(i)   the Supreme Leader of the Islamic Republic of Iran and the Iranian Supreme Leader’s Office (SLO); or
 
(ii) any person determined by the Secretary of the Treasury, in consultation with the Secretary of State:
 
(A) to be a person appointed by the Supreme Leader of Iran or the SLO to a position as a state official of Iran, or as the head of any entity located in Iran or any entity located outside of Iran that is owned or controlled by one or more entities in Iran;
 
(B) to be a person appointed to a position as a state official of Iran, or as the head of any entity located in Iran or any entity located outside of Iran that is owned or controlled by one or more entities in Iran, by any person appointed by the Supreme Leader of Iran or the SLO;
 
(C) to have materially assisted, sponsored, or provided financial, material, or technological support for, or goods or services to or in support of any person whose property and interests in property are blocked pursuant to this section;
 
(D) to be owned or controlled by, or to have acted or purported to act for or on behalf of, directly or indirectly any person whose property and interests in property are blocked pursuant to this section; or
 
(E) to be a member of the board of directors or a senior executive officer of any person whose property and interests in property are blocked pursuant to this section.
 
(b) The prohibitions in subsection (a) of this section apply except to the extent provided by statutes, or in regulations, orders, directives, or licenses that may be issued pursuant to this order, and notwithstanding any contract entered into or any license or permit granted before the date of this order. …
 
DONALD J. TRUMP
 
THE WHITE HOUSE,
June 24, 2019.

* * * * * * * * * * * * * * * * * * * * 

OGS_a69.
NASA Inspector General: “Cybersecurity Management and Oversight at the Jet Propulsion Laboratory”
(Source: NASA Office of Inspector General, Office of Audits, 18 June, 2019.) [Excerpts.]
 
Why We Performed This Audit
 
NASA’s Jet Propulsion Laboratory (JPL) is a federally funded research and development center in Pasadena, California. Since 1959, the California Institute of Technology (Caltech) has been under contract with NASA to manage JPL, most prominently its research and development activities, but also its network security controls. Under the contract, NASA retains responsibility for ensuring Agency data and systems at JPL are secure from hackers or other forms of unauthorized access.  JPL’s information technology (IT) systems maintain a wide public internet presence while supporting missions and networks that control spacecraft, collect and process scientific data, and perform critical operations. Over the past 10 years, JPL has experienced several notable cybersecurity incidents that have compromised major segments of its IT network. For example, in 2011 cyber intruders gained full access to 18 servers supporting key JPL missions and stole 87 gigabytes of data. More recently, in April 2018 JPL discovered an account belonging to an external user had been compromised and used to steal approximately 500 megabytes of data from one of its major mission systems. In this audit, we assessed the effectiveness of JPL’s network security controls for externally facing applications and systems. We also examined elements of JPL’s Cybersecurity Program and NASA’s interaction with and oversight of the IT security control responsibilities assigned to Caltech under its contract to manage JPL. To complete this work, we interviewed NASA and JPL IT officials and reviewed JPL’s IT network mapping, system inventory, and security management tools. We also reviewed federal, NASA, JPL, and Caltech criteria, policies, procedures, supporting documentation, agreements, prior audit reports, external reviews, and other documents related to cybersecurity.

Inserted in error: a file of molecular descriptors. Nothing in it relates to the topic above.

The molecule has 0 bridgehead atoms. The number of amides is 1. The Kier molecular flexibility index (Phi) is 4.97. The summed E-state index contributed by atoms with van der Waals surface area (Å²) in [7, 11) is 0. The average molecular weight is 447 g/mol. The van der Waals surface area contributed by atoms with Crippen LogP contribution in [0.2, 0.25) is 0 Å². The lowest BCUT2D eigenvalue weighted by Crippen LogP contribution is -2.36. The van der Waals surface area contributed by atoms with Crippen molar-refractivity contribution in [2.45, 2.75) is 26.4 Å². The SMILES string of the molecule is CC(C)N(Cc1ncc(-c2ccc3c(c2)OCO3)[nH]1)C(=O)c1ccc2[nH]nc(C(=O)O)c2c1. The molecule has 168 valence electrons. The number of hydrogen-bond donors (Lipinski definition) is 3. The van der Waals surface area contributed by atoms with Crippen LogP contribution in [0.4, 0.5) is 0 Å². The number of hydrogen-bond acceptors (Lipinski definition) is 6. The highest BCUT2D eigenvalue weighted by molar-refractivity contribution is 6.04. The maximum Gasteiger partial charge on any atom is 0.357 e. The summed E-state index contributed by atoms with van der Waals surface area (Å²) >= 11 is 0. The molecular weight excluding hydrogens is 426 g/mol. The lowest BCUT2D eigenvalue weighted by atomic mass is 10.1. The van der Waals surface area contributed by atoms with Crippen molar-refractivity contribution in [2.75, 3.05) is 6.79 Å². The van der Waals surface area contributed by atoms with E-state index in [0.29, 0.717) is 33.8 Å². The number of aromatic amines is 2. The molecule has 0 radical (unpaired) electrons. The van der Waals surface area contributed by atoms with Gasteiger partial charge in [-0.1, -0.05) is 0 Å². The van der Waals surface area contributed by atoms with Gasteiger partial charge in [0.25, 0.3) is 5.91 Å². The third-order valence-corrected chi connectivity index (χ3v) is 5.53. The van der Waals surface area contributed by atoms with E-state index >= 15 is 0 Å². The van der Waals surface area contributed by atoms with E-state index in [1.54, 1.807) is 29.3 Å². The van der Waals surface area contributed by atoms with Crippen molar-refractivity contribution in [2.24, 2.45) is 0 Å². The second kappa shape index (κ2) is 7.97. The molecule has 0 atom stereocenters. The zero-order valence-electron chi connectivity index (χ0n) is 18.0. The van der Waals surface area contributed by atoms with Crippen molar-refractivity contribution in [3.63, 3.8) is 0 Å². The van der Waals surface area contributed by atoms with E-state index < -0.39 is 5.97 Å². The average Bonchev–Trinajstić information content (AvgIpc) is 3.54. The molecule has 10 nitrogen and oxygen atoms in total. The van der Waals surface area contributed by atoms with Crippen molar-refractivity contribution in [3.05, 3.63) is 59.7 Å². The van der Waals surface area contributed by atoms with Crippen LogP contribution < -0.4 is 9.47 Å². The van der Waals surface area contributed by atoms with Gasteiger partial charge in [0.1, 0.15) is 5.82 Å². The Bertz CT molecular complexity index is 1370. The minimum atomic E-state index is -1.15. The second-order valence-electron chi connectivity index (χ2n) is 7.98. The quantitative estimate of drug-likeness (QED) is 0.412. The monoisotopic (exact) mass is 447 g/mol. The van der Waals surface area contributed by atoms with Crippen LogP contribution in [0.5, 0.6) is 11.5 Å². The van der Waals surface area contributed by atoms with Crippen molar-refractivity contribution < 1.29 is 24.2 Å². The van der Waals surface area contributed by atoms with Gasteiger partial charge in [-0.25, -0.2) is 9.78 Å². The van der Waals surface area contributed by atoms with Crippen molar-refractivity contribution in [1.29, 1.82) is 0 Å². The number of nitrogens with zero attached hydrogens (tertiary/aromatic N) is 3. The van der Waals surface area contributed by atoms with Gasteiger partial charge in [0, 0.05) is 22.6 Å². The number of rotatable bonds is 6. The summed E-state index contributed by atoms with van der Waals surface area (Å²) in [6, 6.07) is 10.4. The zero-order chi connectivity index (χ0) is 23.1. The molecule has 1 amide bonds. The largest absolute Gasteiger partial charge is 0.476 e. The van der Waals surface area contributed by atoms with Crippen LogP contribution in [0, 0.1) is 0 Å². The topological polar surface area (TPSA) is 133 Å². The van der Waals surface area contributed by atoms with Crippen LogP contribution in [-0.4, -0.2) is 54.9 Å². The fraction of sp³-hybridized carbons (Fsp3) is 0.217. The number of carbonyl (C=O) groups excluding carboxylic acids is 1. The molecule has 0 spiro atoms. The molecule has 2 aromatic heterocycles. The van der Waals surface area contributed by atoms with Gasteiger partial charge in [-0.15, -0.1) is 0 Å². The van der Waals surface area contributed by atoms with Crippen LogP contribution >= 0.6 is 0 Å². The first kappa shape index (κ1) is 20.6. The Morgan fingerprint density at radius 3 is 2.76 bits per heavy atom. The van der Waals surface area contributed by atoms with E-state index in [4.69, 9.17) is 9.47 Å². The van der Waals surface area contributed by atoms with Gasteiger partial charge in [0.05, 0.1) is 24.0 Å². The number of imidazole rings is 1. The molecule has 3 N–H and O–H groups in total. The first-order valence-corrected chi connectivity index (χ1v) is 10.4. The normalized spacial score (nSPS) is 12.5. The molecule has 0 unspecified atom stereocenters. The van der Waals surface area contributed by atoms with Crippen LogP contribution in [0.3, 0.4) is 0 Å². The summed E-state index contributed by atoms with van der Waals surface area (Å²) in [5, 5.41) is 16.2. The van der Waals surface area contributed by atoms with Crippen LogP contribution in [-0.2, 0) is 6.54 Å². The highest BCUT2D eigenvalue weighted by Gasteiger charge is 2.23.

What We Found
 
Multiple IT security control weaknesses reduce JPL’s ability to prevent, detect, and mitigate attacks targeting its systems and networks, thereby exposing NASA systems and data to exploitation by cyber criminals. JPL uses its Information Technology Security Database (ITSDB) to track and manage physical assets and applications on its network; however, we found the database inventory incomplete and inaccurate, placing at risk JPL’s ability to effectively monitor, report, and respond to security incidents. Moreover, reduced visibility into devices connected to its networks hinders JPL’s ability to properly secure those networks. Further, we found that JPL’s network gateway that controls partner access to a shared IT environment for specific missions and data had not been properly segmented to limit users only to those systems and applications for which they had approved access. This shortcoming enabled an attacker to gain unauthorized access to JPL’s mission network through a compromised external user system. Additionally, NASA failed to establish Interconnection Security Agreements (ISA) to document the requirements partners must meet to connect to NASA’s IT systems and describe the security controls that will be used to protect the systems and data.